How Clouds are Creating Blockchain Opportunities for Banks

Marek Moszynski
How Clouds are Creating Blockchain Opportunities for Banks


As far as disruptive technologies go, distributed ledger technology is at the top of the list of those that are rocking the financial services sector today and will potentially affect how companies transact in the future. The adoption of distributed ledger has grown immensely since first being introduced simply as crypto-currency via Bitcoin in 2009. Although there are nearly 700 crypto-currencies trading on the market today, distributed ledgers are now being used for smart contracts, proof of ownership, voting system and other decentralized use cases.

To ensure the legitimacy and security of each transaction using distributed ledger technology, a shared public ledger, or transaction record called the “blockchain,” is kept. Blockchain records and verifies all transactions across a public network of distributed participants in a chain that is open and visible to all.

This may sound like a high-risk proposition, not to mention a huge threat to the way financial institutions have always conducted business but Goldman Sachs estimates the potential benefit of the financial services industry streamlining achieved by blockchain technology is worth as much as $12 billion in global cost savings per year. As a result of this growing confidence in blockchain, in Q1 2016 the industry saw a 385% increase in venture funding for cyber-currency startups, including many corporate investors such as Google, Cisco, Goldman Sachs and VISA.

Blockchain’s benefits to financial institutions are many and include:

  • Providing essential financial transaction services more efficiently and securely, and at less cost than current tools.
  • Replacing large numbers of proprietary, centralized databases with a smaller number of secure, decentralized records of transactions (a “distributed ledger”).
  • Transferring money with digital currency without a high risk of falsification, and managing trustworthy identity authentication for individuals and physical assets.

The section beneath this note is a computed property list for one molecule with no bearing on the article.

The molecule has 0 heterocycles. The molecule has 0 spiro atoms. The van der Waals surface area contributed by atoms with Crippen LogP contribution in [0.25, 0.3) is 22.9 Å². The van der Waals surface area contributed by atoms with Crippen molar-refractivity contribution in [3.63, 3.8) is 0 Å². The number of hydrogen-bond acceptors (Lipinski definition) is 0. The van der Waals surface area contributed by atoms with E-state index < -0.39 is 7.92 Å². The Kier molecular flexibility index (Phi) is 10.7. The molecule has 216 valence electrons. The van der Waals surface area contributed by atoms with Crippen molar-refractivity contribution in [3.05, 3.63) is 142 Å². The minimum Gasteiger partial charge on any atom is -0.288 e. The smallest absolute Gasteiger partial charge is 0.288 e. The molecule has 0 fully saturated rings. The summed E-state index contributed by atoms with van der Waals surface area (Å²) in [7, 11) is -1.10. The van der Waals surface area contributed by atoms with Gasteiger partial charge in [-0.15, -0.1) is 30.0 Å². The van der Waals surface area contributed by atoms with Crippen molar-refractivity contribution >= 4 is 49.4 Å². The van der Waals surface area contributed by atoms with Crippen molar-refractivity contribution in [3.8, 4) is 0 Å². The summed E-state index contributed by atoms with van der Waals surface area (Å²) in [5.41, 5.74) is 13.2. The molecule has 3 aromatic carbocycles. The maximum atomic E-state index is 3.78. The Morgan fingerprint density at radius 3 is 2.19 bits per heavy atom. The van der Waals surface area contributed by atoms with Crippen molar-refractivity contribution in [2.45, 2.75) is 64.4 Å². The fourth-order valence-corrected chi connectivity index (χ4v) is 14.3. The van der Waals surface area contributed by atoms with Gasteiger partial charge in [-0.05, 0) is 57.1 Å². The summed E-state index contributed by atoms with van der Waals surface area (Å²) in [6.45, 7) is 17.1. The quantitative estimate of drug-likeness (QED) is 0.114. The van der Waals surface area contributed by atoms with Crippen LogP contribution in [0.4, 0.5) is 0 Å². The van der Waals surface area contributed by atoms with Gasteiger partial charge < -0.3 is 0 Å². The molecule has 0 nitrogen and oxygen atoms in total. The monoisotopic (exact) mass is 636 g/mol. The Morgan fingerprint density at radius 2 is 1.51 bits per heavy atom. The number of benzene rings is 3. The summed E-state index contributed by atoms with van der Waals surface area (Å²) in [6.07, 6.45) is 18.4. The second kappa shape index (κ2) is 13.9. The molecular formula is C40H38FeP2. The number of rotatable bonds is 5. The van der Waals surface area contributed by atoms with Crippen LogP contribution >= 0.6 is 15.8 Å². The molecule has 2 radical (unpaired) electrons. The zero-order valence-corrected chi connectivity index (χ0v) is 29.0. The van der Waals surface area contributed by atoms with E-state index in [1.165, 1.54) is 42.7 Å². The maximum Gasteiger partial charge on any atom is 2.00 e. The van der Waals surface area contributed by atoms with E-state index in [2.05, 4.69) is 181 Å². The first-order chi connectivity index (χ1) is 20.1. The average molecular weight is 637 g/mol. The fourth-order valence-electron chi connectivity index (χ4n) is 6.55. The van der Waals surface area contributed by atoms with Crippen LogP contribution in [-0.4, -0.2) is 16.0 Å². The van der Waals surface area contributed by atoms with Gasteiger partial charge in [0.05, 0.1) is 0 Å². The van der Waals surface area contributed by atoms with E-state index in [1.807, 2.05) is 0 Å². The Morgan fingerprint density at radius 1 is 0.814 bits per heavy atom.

• Reducing financial transaction settlements from days to minutes. Blockchain enables near real-time settlement models for most types of financial transactions, which could eliminate counterparty risk, free up capital and radically reduce transaction costs.

The last benefit reduces the total cost of clearing and settling trades by an astounding $65 billion to $80 billion per year, according to Oliver Wyman. In fact, UBS (Swiss Bank), along with Deutsche Bank, Santander, BNY Mellon and broker ICAP, is developing a cyber-currency competitor to Bitcoin, the Utility Settlement Coin (USC) for just this purpose. USC is a digital cash equivalent of each of the major currencies backed by central banks, such as the dollar or euro, rather than a decentralized new digital currency such as Bitcoin. Due to launch in early 2018, USC would settle trade transactions in seconds rather than days, reducing risk and operational costs.

The Scalability Hurdle

As brilliant as the founders of Bitcoin were in creating a decentralized cryptocurrency using blockchains, Bitcoin has scalability issues with respect to throughput and cost. In Part 3 of a six-part video series created by TechCrunch called “Trust Disrupted,” industry experts in cryptocurrency and distributed ledger technology examine these issues. Said Nathaniel Popper, narrator of the video series, “As time has gone on, I think it has become clear that if this system [Bitcoin] is going to expand, it can’t be everything to everyone; it has to choose what it wants to be.”